Can’t you hear them? “No! Don’t leave us like this!!” And they would have a reason to worry, since I’ve left them encased in bubble wrap for years now.
When this piece was produced by Marcherware, I was asked to produce four pieces as a guest artist. The pieces were to go to caster (Mark Farmer), the finisher (Joan Berkwitz), the sculptor (Sarah Minkiewicz-Breunig), and myself. Since the other customs were done in groups of three, these would be the only one-of-a-kinds from the run.
I finished one, a pale silver dapple, fairly early on. (Early is a relative term with me.) But the other three have been here waiting while I fell into the trap of believing that they would never look as good with a current-day glazing as they might in some future “when-I-know-even-more” glaze. It’s a really bad habit. I’ve been working with underglaze for ten years now, and the detail and finesse we can achieve now is amazing compared to what we could do then. What if I later saw these guys and thought, “if only I had known how to…”? Like I said, bad habit.
I decided it was time to get off the fence and glaze these guys. Even a someday-surpassed finish is better than three identically white horses. Besides, if I worked hard, I could finish them in time to hand deliver them to Joan and Sarah when I saw them in Boise!
Here they are with their hooves, manes and tails painted. The hooves were already painted when they got mummified. I always do those first so I can be sure I have a painted “canvas” to detail later. I’ve picked out some complex patterns for each, so they are going to get a lot of what I think of as “preparation” firings. Those are firings of bits that need a color or some basic shading down so I can add things on top.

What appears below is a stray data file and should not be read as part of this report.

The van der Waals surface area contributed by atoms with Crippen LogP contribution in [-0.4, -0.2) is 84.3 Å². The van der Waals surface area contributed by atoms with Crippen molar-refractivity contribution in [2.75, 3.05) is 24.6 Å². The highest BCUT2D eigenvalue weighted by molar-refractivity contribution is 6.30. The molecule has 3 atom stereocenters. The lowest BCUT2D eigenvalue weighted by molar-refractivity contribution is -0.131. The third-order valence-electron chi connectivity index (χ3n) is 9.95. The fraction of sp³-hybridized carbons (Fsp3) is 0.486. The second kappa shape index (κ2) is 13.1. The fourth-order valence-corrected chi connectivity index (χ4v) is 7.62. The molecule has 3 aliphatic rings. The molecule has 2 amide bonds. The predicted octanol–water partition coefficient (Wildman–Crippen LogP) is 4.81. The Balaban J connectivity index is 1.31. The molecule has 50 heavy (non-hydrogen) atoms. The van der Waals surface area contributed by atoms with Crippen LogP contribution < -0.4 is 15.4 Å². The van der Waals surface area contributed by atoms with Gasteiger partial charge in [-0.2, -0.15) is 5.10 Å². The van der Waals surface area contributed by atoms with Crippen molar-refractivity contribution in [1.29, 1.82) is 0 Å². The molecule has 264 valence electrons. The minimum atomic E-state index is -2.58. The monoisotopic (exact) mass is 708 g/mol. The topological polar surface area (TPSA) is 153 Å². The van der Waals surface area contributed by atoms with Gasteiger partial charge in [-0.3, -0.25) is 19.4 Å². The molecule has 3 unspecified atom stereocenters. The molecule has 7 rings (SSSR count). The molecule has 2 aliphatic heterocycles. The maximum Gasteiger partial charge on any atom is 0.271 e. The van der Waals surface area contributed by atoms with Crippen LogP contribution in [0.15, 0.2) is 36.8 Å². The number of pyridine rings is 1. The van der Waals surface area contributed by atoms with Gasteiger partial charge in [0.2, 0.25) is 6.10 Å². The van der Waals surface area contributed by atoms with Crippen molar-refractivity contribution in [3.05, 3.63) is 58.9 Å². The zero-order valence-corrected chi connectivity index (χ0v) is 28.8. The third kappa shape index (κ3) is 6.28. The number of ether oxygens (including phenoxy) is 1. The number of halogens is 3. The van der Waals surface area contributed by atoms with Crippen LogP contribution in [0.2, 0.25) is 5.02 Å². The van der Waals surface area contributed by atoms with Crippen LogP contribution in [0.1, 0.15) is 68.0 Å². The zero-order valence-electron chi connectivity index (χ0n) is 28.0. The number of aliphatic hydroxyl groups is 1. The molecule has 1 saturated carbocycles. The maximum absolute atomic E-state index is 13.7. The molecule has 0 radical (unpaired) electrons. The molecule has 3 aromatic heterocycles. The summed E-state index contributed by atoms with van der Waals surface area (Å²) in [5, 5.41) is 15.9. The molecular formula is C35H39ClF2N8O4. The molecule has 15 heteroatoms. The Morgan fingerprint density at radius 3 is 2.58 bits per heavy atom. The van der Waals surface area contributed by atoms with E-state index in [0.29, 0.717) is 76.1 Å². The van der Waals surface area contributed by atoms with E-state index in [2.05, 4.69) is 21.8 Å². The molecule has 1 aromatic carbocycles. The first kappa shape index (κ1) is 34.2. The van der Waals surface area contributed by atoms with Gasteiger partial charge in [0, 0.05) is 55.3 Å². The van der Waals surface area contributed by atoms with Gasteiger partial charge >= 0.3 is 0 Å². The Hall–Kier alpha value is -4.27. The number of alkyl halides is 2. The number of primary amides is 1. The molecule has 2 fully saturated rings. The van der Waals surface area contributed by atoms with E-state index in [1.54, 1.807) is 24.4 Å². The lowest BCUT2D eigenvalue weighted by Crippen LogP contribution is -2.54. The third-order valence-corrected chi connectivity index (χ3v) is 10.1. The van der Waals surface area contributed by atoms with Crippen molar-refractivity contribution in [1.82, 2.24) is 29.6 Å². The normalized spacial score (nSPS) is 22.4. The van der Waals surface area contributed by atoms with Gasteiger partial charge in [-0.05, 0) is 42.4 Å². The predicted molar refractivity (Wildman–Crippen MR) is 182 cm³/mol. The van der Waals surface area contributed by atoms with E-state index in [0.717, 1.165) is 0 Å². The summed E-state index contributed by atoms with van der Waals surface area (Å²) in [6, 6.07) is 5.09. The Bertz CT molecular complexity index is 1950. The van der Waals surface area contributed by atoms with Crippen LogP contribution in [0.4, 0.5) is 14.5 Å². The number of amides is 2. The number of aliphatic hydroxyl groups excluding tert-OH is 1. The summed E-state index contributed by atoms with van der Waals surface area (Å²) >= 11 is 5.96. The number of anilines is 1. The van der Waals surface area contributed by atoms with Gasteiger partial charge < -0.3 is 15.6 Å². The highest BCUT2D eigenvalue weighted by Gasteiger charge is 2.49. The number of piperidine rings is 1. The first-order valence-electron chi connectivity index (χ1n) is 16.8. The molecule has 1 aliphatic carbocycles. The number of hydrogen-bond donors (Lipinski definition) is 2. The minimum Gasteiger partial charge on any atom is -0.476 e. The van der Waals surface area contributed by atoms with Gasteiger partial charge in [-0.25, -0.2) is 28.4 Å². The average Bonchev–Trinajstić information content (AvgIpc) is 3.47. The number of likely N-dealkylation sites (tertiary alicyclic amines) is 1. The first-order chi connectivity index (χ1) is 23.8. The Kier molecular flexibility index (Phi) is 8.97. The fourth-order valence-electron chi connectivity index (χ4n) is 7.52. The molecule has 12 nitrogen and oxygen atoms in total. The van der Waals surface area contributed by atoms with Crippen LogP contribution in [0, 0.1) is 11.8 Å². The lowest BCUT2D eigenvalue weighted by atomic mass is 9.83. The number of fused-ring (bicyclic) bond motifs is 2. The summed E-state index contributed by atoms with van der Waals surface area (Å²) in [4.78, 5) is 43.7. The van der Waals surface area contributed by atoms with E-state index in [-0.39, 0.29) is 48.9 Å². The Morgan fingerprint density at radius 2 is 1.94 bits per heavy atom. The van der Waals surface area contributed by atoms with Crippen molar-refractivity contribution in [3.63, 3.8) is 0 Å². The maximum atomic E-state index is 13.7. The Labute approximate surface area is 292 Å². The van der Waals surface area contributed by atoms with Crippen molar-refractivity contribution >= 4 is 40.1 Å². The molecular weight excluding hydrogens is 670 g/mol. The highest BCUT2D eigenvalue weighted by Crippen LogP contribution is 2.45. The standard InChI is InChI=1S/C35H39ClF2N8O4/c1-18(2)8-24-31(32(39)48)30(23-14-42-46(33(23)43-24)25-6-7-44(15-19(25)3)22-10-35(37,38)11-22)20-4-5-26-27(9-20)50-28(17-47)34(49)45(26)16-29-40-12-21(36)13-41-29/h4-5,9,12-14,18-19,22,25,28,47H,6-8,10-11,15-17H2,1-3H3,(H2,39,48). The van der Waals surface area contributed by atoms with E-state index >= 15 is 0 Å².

I also plan to take full advantage of the fact that, unlike with earthenware, underglaze on bone china is impervious. I can scrape it, mask over top, or even wipe paint off from it, all without causing any damage.
The first guy with the dark mane and tail will be loosely based on this guy, Pusher’s Coat of Colors. (Check out the link for lots more really neat pictures of him. He’s always been a favorite of mine.) I want to try some new tricks with getting softer, more true-to-scale roaning on him. I also wanted to go a bit darker with him than I have done on some of my previous sabino roans.
And this is Pratt Sully Fire. I had chosen him as the reference for Sarah’s Lirico back when I first got the bisques. I have always loved the idea of leopard-patterned Spanish horses.
My original thinking was to tone down the “loud” in his pattern by making his base color champagne. This would also give me a chance to do some greenish eyes. Yet when I pulled up Sully’s site, I found more recent pictures of him, including the one above. I really liked the effect of his stained, but mostly pale, mane against his darker pattern. Adding this to a light base color wouldn’t have the same effect, so I opted to go with a warm chocolate black instead. This would not only let me play with some staining on the mane, but also on the haloing of the spots.
Here is a close up of the initial mane tones. Eventually I’ll go back in and add some silvery-chocolate streaks for accuracy (a leopard that loud shouldn’t have an all-white mane) and interest. But this kind of coloring really plays up the detail Sarah put in his mane.
These guys are back in the kiln, this time with their pink areas done. I’ll post again when I get to the next step, and it will make sense why the pink needed to go on at this stage.